posted Friday, March 11, 2016 at 4:35 PM EDT

Photographer Barry O'Carroll put together an excellent tutorial aimed at landscape photographers covering hyperfocal distance and how to use it for capturing sharp images.

While hyperfocal distance can be calculated using formulas, Barry does a great job simplifying the concept and providing photographers with easy methods for calculating it for particular lenses and f/stops.

Firstly, what is the hyperfocal distance? Basically, the hyperfocal distance is the distance beyond which objects can be captured "acceptably sharp." It is worth noting that technically only objects on the actual focal plane will be in perfect focus, but objects outside of this plane will appear sharp.

To make this concept clearer, check out the diagram below. The actual hyperfocal distance in this example is 10 feet, but everything from halfway between the hyperfocal distance and the lens (5 feet in this case) to infinity will be "acceptably sharp." (Note: "Acceptably sharp" in this context essentially means that when viewing an image at a normal distance, objects within the halfway distance and infinity will appear to be in focus.)

Hyperfocal distance diagram from Matt Granger's video below.

Using the hyperfocal distance to focus for landscape images will maximize your depth of field and allow you to have both foreground and background subjects appear sharp. Using the hyperfocal distance is generally a good idea for landscape photography, but it is not always necessarily desired. For example, if you have a background with very little detail, you may want to focus closer than your hyperfocal distance as background sharpness is less important in this case.

Hyperfocal distance depends on many variables including the focal length, aperture, and camera used. So how do you calculate the hyperfocal distance? You could use the mathematical formulas found hereor you could use applications such as SetMyCamera for iOS or HyperFocal Pro for Android. There are also web-based calculators available.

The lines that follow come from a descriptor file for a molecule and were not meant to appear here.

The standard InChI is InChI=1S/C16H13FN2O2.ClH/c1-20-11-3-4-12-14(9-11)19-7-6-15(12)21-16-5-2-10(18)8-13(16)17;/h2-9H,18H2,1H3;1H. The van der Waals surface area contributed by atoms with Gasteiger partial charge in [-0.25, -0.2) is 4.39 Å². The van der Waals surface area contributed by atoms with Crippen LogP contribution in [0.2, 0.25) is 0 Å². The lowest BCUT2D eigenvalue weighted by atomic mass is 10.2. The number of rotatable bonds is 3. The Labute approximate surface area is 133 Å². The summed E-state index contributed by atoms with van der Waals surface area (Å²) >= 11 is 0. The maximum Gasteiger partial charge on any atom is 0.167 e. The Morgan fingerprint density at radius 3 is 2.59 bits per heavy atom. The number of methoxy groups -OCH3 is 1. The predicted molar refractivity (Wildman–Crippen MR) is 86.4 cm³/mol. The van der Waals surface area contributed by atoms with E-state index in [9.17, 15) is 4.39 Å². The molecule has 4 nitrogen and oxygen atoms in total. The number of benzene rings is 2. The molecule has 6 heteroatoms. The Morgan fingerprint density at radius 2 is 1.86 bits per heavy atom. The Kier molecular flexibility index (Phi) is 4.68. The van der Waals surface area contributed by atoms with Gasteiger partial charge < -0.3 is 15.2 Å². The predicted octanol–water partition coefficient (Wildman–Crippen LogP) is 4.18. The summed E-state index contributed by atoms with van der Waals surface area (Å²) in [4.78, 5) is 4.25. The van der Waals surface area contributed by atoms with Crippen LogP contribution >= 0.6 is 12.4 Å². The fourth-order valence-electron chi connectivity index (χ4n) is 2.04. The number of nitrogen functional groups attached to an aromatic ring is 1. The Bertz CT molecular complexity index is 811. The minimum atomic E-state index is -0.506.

Let's suppose that an application reports that your hyperfocal distance is 17 feet. You could bring a tape measure out into the field and be very precise, but Barry says that estimating often works well -- not to mention being much more practical! If your hyperfocal distance is close, you can manually focus your lens quite accurately, but this is harder at longer distances.

Screenshots from the Hyperfocal DOF iOS app. You can see that the focal length and aperture both impact the hyperfocal distance for a particular lens and camera combination. In case you're curious, at 35mm, changing the f/stop to 11 would decrease the hyperfocal distance to 12 feet compared to the 17 feet seen at f/8. 

To sum it up, you should use hyperfocal distance for focusing landscape images because it's an accurate way to maximize your depth of field and it allows you to use your lens at its "sweet spot" aperture rather than stopping it all the way down and having to deal with diffraction. For much more detail and more reasons to use hyperfocal distance for focusing, see Barry O'Carroll's tutorial here.

Photographer Matt Granger has also put together a short video explaining hyperfocal distance in simple terms. Check that out below.

(Seen via reddit.)